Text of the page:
Bingo both literally and figuratively.
Now, if I thought that I could endure a quick game of bingo and be in and out in no time at all, I was gravely mistaken. On principle, I absolutely hate playing bingo. I despise it, actually. It’s boring, and I’ve never won a single bingo game in my life. Not to mention the fact that, when I was younger, I always ended up eating too many of the m&m’s, mini marshmallows, and other tiny treats my teachers chose to use as markers. C’est la vie. This bingo game, however, was a whole different kind of beast. For starters, it was conducted in the children’s hospital’s television studio and broadcasted over their private channel. Children are able to sit in the studio (a tiny 4″x4″ box) to play bingo, or can choose to play from the comfort of their own room. Obviously, I chose my room (HAH, a loophole – no socializing for me).
Bingo is offered once a week from 2-4 P.M., for the entire children’s hospital, and, of course, when it comes to children you have to make them feel special. I didn’t believe that I would be playing bingo for two whole hours that day (it’s just the allotted time they’re given, I thought), but apparently it was just hopeful thinking on my part. My bingo game from hell went like this:
- Bingo starts each week with a shout out and personal hello to each and every child that has chosen to play that day.
(I’m looking at you, Jason on floor 6. You too, Kimberly on the twelfth floor)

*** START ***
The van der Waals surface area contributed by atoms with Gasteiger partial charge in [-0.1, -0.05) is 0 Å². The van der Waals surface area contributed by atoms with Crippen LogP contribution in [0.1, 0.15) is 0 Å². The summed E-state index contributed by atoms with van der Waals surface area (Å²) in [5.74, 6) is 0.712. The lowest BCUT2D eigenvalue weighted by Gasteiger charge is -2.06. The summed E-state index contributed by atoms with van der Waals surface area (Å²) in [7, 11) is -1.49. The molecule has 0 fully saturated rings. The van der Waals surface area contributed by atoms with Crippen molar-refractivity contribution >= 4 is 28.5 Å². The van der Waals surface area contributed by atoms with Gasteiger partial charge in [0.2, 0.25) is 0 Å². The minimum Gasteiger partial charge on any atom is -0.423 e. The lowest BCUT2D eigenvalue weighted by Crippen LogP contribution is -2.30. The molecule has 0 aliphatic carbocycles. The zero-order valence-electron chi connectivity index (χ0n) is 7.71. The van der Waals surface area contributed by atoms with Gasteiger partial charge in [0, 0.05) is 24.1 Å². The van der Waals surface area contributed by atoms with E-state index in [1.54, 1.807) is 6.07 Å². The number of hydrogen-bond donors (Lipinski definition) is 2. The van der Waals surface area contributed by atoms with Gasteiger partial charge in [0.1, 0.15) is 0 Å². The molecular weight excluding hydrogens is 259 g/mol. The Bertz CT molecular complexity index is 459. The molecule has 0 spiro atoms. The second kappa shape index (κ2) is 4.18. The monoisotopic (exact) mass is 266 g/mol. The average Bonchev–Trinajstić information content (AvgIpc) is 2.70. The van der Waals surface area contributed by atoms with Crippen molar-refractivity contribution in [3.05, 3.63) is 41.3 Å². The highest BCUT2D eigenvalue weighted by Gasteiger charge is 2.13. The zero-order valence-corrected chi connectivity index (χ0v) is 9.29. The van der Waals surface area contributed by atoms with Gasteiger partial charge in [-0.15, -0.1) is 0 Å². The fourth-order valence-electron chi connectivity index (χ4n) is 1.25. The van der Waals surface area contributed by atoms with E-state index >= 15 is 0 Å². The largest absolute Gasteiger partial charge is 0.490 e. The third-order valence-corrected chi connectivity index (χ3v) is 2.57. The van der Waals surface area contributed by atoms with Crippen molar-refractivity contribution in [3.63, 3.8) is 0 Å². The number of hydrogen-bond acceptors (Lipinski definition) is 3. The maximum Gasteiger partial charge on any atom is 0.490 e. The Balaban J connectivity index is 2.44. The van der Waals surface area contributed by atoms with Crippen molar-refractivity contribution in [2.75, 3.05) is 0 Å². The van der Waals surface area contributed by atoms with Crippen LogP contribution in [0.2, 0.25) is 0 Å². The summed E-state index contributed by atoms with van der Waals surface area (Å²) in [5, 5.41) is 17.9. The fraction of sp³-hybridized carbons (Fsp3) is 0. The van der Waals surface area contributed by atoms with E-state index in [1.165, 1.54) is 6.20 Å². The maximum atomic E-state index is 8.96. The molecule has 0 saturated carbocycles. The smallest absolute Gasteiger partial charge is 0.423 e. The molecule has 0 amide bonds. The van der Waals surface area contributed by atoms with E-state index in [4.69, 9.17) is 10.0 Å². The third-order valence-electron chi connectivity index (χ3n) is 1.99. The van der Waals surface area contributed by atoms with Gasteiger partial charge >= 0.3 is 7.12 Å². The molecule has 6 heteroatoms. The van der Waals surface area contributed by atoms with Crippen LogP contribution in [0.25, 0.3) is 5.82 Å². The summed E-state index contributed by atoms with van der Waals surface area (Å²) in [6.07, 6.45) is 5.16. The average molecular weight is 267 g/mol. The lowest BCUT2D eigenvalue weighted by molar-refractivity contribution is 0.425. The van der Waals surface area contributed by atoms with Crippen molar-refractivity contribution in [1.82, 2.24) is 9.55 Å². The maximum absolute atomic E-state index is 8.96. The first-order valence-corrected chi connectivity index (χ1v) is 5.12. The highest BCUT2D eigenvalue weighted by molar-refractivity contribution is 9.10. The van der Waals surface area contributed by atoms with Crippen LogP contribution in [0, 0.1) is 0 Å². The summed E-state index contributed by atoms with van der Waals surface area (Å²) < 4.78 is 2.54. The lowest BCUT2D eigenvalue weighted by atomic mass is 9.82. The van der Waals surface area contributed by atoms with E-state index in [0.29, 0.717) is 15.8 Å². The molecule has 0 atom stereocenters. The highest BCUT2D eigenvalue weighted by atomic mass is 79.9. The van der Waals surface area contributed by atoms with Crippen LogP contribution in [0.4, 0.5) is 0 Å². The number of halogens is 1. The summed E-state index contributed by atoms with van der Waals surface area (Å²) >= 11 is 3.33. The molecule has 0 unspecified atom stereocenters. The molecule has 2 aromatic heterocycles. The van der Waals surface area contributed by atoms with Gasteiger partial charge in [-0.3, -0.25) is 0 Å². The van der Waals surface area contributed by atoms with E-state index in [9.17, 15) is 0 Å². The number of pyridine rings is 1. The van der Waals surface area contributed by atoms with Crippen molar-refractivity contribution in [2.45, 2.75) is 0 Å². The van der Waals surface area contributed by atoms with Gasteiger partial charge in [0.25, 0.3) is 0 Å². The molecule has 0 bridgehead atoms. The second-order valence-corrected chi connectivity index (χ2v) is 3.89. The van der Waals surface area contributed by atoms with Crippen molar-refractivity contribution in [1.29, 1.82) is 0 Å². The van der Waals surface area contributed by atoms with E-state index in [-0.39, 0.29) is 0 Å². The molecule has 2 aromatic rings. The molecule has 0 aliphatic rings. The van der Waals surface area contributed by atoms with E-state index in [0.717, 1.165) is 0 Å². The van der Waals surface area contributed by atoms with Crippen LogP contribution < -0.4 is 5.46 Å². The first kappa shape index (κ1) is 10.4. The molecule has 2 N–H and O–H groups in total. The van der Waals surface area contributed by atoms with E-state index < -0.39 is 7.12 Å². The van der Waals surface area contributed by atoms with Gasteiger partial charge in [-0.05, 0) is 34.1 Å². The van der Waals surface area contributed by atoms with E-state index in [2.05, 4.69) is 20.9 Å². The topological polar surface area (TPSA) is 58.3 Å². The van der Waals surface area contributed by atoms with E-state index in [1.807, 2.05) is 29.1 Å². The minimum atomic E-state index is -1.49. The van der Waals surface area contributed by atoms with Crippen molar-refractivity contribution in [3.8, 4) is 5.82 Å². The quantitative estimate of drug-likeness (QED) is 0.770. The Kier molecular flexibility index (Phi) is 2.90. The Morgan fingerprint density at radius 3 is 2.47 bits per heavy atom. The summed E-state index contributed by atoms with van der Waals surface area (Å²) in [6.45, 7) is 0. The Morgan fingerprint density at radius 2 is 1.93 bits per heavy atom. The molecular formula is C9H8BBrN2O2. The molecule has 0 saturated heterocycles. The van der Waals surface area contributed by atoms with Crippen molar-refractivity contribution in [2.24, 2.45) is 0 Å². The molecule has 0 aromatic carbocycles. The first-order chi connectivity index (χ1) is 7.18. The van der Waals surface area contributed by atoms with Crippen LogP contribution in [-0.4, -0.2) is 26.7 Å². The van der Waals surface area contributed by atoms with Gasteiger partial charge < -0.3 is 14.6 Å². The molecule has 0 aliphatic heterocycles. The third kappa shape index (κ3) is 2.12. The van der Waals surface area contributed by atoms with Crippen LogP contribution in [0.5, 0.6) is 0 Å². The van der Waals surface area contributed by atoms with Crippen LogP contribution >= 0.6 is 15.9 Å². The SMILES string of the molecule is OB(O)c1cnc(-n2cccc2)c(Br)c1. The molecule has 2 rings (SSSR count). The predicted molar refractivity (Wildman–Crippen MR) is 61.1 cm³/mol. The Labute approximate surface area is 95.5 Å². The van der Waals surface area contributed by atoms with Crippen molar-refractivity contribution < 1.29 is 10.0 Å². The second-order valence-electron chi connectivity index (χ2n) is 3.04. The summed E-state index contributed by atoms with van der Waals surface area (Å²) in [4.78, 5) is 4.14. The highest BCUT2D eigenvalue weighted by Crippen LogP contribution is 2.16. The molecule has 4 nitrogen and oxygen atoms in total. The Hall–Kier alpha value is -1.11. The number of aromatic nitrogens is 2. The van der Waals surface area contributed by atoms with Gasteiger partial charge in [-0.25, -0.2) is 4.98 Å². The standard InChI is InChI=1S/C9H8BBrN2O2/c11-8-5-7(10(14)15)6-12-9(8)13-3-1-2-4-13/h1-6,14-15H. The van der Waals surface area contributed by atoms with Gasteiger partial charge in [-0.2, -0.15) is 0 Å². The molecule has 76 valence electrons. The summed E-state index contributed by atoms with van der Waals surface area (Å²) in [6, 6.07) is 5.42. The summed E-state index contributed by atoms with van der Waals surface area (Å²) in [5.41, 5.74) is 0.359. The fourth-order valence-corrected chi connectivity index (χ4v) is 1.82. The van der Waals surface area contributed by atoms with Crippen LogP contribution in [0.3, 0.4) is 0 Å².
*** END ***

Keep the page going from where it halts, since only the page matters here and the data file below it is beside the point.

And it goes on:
2. The prizes are presented. Because the majority of bingo players are playing from their room somewhere else in the hospital and not in the T.V. studio, all of the prizes have to be shown and described to the viewers one by one. And we’re not talking five or ten prizes for kids to fight to the death over. No, there’s three tables full of prizes for all ages that take up majority of the space in the tiny studio. This goes on for about half an hour.
“Next we have a plush, Mickey Mouse stuffed animal. It’s about a foot tall, and it’s sooo soft, perfect for ages six months and up. Now, here’s a pack of hot wheels race cars. There’s some cool colors here! Great for ages three and up!”
3. Finally, it’s time to play bingo. The games played in the hospital are all (yep, you guessed it) hospital themed. When you sign up to play, you’re given a laminated bingo card with pictures of needles, crutches, band aids, etc. But, no markers. So you get creative with how you cross out the items called.
4. “Hello! This is bingo!” Whenever a child won, they would have to “call bingo” by literally calling down to the T.V. studio with their in-room phone. However, there was no one manning the phones to monitor these calls, so the bingo game would stop so that the bingo caller could verify the items selected and, if the kid got it right, go to the prize table and set aside the prize that they wanted. On top of this, there were no real “cut offs” to how many people could win a game, so you would sit in your room and watch as they went through three to four different kids who had all called at the same exact time. And while they did that, more kids called with bingo so you would have to wait some more.
All in all, we got through a whopping grand total of two games in the hour and a half left after announcing the prizes. Keeping true to my record, I didn’t win either of them. Instead, I lost two hours of my day that I could have spent with my favorite sitcom friends, my favorite dedicated detectives who investigate vicious felonies (dun dun), or my favorite Hollywood fam squad. Needless to say, I never played another round of bingo while in the hospital, however I did still walk away with a prize. Turns out, as long as you play you still get something, but by the time they made it all the way up to me on the eleventh floor all that remained was a small bottle of green, sparkly nail polish.
The only thing green about me was my envy over the Disney toys I’d missed out on.